Benson Wong Tat-hin, Tseung Kwan O

SCMP April 11, 2017
Alvis Lee 3A

More financial help needed for guide dogs
 
There are only 40 guide dogs in Hong Kong and that is not enough to meet the needs of citizens who are blind.
 
I was shocked when I read this statistic, because guide dogs make a major difference to the lives of these people. Just using a stick on our busy streets is not enough. Having a trained guide dog makes it far easier to get around. The dogs help their owners to avoid colliding with other people.
 
If the person is hurt, the dog will bark to attract attention so that medical help can be ¬provided swiftly. And they are not just helping, they are also companions.
 
It is good that there is greater tolerance in society, with these dogs being allowed into many restaurants, on public transport and in malls. There is also more public acceptance, because blind citizens have suffered from a lot of discrimination.
 
The non-profit organisation, Hong Kong Seeing Eye Dog Services, trains guide dogs, but it is expensive and there is a waiting list for them. The government should pay the training costs. Other NGOs helping blind ¬people and the citizens themselves should also be given more -financial help.
 
The government should be doing whatever is necessary to improve the lives of those who are visually impaired.
 
Alvis Lee Ki-yung, Tseung Kwan O

SCMP April 10, 2017
Divine Hui 3A

GPS services could perk up coffee to go
 
I am writing in response to the article on the Starbucks mobile ordering app (“Starbucks wants to deliver coffee to your doorstep”, March 19).
 
These days, downloading apps on mobile phones is not only convenient but also ubiquitous. The Kowloon Motor Bus, CitybusNWFB or Octopus apps, for instance, help people save a lot of time.
 
Starbucks has been promoting its “Mobile Order & Pay” feature across its 176 stores in Hong Kong and Macau. Customers can place their orders for coffee and food within the application, and then select a store location to pick it up.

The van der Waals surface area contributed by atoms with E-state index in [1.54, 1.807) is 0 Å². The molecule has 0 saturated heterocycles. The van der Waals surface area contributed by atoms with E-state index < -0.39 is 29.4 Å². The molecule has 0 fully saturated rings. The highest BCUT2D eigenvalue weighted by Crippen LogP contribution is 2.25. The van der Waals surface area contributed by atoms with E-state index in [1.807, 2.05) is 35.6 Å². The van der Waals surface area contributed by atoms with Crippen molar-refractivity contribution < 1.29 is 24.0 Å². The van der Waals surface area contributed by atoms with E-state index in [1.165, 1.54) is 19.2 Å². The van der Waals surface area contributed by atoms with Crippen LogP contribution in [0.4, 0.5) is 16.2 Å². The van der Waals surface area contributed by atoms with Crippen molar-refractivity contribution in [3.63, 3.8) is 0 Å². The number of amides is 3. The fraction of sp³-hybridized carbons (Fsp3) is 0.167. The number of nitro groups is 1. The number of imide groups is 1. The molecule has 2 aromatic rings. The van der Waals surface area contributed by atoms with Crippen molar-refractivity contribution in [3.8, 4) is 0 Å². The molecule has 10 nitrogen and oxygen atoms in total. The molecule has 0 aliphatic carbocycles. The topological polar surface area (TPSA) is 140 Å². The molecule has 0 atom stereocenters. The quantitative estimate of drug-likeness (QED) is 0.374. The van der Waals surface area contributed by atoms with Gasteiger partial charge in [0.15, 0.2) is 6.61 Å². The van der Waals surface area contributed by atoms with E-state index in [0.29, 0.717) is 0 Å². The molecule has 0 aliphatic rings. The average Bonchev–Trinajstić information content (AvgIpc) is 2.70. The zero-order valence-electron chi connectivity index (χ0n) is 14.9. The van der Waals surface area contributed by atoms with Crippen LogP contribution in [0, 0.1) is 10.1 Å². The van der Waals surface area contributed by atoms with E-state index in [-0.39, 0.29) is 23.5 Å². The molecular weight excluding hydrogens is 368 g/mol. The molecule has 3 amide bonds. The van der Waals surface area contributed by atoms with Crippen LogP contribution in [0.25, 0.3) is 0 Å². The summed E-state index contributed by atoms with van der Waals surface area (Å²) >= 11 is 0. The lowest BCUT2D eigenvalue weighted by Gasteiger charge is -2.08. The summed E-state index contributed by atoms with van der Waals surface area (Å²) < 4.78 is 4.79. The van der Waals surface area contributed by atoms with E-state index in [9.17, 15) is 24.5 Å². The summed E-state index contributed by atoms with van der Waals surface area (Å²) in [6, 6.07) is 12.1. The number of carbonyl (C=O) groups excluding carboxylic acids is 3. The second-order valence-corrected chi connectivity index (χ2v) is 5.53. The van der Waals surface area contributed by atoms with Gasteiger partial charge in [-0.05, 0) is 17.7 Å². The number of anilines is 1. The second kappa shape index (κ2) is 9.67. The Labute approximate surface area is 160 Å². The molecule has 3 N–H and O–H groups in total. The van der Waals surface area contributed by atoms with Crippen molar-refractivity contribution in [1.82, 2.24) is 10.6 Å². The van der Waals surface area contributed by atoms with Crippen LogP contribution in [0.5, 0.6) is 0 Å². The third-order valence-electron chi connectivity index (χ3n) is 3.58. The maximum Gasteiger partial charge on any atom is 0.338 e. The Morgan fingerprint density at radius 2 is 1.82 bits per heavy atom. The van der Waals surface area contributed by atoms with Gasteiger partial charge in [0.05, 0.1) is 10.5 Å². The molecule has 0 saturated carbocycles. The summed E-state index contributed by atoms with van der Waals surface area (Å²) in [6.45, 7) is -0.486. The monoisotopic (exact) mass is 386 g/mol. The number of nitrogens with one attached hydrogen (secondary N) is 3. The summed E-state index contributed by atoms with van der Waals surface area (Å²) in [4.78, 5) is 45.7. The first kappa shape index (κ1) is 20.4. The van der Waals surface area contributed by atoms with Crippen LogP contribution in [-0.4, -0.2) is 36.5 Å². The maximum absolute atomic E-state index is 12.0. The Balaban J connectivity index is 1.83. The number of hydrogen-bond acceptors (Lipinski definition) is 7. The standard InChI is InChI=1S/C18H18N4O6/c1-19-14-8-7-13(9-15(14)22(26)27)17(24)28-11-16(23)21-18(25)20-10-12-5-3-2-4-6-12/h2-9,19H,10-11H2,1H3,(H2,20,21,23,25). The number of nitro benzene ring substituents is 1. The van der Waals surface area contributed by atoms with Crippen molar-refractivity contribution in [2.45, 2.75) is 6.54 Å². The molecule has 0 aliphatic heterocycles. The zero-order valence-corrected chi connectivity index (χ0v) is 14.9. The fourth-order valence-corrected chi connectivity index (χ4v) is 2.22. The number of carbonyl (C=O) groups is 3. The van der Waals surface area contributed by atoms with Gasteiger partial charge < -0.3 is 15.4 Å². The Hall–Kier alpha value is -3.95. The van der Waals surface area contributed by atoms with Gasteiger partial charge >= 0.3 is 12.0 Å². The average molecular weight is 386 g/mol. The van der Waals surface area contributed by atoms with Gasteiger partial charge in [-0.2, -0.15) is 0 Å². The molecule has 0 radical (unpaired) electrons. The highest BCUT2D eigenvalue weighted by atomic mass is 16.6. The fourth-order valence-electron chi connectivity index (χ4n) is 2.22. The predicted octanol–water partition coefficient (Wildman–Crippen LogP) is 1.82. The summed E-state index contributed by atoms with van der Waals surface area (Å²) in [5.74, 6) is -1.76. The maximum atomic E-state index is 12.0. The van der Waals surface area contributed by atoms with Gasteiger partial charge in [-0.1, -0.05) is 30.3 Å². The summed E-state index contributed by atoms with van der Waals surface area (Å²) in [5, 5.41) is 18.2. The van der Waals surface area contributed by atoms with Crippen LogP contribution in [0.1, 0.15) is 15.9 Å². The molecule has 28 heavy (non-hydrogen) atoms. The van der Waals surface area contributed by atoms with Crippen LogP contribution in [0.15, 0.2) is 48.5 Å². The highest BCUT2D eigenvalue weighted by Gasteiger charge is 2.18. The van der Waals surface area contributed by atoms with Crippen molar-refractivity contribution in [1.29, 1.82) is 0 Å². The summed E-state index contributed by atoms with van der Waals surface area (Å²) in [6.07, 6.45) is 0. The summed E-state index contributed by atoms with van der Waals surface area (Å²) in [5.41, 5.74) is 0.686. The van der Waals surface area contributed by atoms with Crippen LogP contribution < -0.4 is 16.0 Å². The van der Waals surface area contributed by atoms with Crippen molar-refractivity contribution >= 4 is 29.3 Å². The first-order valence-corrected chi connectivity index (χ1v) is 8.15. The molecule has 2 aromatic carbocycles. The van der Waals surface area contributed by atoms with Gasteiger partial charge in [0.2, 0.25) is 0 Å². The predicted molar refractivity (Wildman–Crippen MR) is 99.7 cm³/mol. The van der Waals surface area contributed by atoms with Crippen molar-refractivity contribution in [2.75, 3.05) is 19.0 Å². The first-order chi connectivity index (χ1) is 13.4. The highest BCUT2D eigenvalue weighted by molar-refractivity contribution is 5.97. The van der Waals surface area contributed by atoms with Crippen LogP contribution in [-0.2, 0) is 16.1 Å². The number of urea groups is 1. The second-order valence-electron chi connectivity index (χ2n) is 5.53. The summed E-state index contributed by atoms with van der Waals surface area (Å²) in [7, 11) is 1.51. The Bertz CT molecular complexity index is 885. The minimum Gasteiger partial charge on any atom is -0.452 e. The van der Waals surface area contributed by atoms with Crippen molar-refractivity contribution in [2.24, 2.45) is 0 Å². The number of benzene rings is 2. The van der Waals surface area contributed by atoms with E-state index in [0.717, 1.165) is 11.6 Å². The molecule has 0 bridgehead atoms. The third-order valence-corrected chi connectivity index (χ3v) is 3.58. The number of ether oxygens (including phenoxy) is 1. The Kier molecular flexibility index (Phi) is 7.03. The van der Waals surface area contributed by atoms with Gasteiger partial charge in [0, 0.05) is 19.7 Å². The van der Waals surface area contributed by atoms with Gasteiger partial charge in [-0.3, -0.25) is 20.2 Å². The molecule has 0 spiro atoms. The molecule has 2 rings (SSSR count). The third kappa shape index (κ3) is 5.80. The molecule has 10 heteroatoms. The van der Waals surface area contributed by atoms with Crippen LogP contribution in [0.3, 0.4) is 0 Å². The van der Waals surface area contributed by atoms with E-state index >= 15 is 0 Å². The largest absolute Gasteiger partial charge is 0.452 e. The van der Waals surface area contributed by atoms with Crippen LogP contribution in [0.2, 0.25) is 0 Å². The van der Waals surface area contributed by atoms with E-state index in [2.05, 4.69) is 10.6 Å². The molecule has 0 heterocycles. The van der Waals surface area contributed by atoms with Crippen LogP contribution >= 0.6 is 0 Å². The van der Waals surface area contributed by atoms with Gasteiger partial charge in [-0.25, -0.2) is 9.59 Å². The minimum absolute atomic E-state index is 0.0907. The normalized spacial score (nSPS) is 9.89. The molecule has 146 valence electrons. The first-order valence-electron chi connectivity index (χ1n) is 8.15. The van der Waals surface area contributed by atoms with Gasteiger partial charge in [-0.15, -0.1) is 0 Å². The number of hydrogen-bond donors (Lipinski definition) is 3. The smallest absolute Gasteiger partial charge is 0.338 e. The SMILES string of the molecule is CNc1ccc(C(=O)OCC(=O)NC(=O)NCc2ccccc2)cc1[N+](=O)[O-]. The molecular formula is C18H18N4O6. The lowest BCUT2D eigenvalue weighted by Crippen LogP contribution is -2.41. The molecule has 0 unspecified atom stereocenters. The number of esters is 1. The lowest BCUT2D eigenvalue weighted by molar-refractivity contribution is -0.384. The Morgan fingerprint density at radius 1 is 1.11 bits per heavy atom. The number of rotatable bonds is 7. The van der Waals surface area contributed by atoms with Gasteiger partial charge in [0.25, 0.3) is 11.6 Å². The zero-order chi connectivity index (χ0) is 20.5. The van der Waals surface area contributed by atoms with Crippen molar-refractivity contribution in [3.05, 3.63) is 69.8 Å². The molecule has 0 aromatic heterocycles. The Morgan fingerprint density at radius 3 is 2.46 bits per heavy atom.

In my view, this service is already quite adequate. Spread among all Starbucks shops, it is very convenient.
 
But some may say that some drinks may go cold or food items lose their flavour if customers arrive late.
 
To tackle this problem and improve this area of its service, Starbucks could get the GPS ¬location of the customers, so that staff can decide which drinks they should make first in order to ensure a satisfying meal.
 
But if Starbucks does enlarge its business to delivery, I am sure it will be a big success. Given their store network, delivering to homes or offices would be fast.
 
Hui Ching, Po Lam

SCMP April 09, 2017
Winnie Chen 1B

Choking air often a sign of worse to come
 
I refer to your report on air pollution data in the mainland (“Thousands of polluters in northern China fake emissions data, resist checks”, March 31).
 
Burning fossil fuels such as coal is a major contributor to air pollution, and the resulting greenhouse gases are speeding up global warming.
 
The government must take urgent action to protect citizens.
 
The chemical reactions of pollutants in the air, including photochemical smog, are damaging health and reducing life expectancy in many cities.
 
An increasing incidence of cancer and other diseases can be attributed to pollution, and children and the elderly are especially vulnerable.
 
Reducing damaging emissions has to be a government priority.
 
Speeding up reform of the energy policy, with a shift away from reliance on fossil fuels to more emphasis on clean and green power sources, such as solar and wind, is a basic starting point.
 
Effective control of vehicular emissions is within the government’s power, and it should also plant more trees and prevent deforestation to counter the greenhouse effect.
 
Winnie Chen, Tseung Kwan O

SCMP April 09, 2017
Sara Wong 4A

Vote fraud case highlights need for crackdown
 
I refer to your report on electoral fraud, “Anti-graft body arrests 72 people over alleged IT sector vote-rigging”, April 4.
 
I cannot believe that some of the suspects are accused of ¬accepting several hundred to HK$1,000 in last year’s Legislative Council polls, as it is not much money in Hong Kong.
 
Even if a large bribe is offered, of course voters should not accept it. But with only a few hundred, they were convinced to offend? It certainly undermines the reputation of the Legislative Council.